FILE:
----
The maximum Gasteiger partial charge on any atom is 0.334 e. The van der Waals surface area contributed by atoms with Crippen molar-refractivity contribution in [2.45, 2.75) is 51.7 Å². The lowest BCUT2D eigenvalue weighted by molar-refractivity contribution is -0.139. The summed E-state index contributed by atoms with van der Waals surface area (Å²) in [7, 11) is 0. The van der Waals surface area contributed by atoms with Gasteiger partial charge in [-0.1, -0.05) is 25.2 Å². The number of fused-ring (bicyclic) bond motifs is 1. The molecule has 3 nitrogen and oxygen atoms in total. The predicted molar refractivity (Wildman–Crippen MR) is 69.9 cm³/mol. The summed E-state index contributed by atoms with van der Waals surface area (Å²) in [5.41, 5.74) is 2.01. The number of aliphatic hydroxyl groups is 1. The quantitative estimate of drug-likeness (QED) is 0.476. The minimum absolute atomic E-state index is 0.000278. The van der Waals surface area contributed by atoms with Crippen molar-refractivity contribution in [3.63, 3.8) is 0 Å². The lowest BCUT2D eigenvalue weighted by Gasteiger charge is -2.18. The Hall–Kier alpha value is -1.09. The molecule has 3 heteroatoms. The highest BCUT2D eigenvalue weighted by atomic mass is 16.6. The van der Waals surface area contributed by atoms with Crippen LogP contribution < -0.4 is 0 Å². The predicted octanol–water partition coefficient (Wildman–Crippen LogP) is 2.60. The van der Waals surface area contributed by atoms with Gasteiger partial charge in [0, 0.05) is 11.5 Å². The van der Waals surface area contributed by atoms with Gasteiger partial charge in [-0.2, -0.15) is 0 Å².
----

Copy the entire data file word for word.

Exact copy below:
The maximum Gasteiger partial charge on any atom is 0.334 e. The van der Waals surface area contributed by atoms with Crippen molar-refractivity contribution in [2.45, 2.75) is 51.7 Å². The lowest BCUT2D eigenvalue weighted by molar-refractivity contribution is -0.139. The summed E-state index contributed by atoms with van der Waals surface area (Å²) in [7, 11) is 0. The van der Waals surface area contributed by atoms with Gasteiger partial charge in [-0.1, -0.05) is 25.2 Å². The number of fused-ring (bicyclic) bond motifs is 1. The molecule has 3 nitrogen and oxygen atoms in total. The predicted molar refractivity (Wildman–Crippen MR) is 69.9 cm³/mol. The summed E-state index contributed by atoms with van der Waals surface area (Å²) in [5.41, 5.74) is 2.01. The number of aliphatic hydroxyl groups is 1. The quantitative estimate of drug-likeness (QED) is 0.476. The minimum absolute atomic E-state index is 0.000278. The van der Waals surface area contributed by atoms with Crippen molar-refractivity contribution in [3.63, 3.8) is 0 Å². The lowest BCUT2D eigenvalue weighted by Gasteiger charge is -2.18. The Hall–Kier alpha value is -1.09. The molecule has 3 heteroatoms. The highest BCUT2D eigenvalue weighted by atomic mass is 16.6. The van der Waals surface area contributed by atoms with Crippen LogP contribution < -0.4 is 0 Å². The predicted octanol–water partition coefficient (Wildman–Crippen LogP) is 2.60. The van der Waals surface area contributed by atoms with Gasteiger partial charge in [0, 0.05) is 11.5 Å². The van der Waals surface area contributed by atoms with Gasteiger partial charge in [-0.2, -0.15) is 0 Å².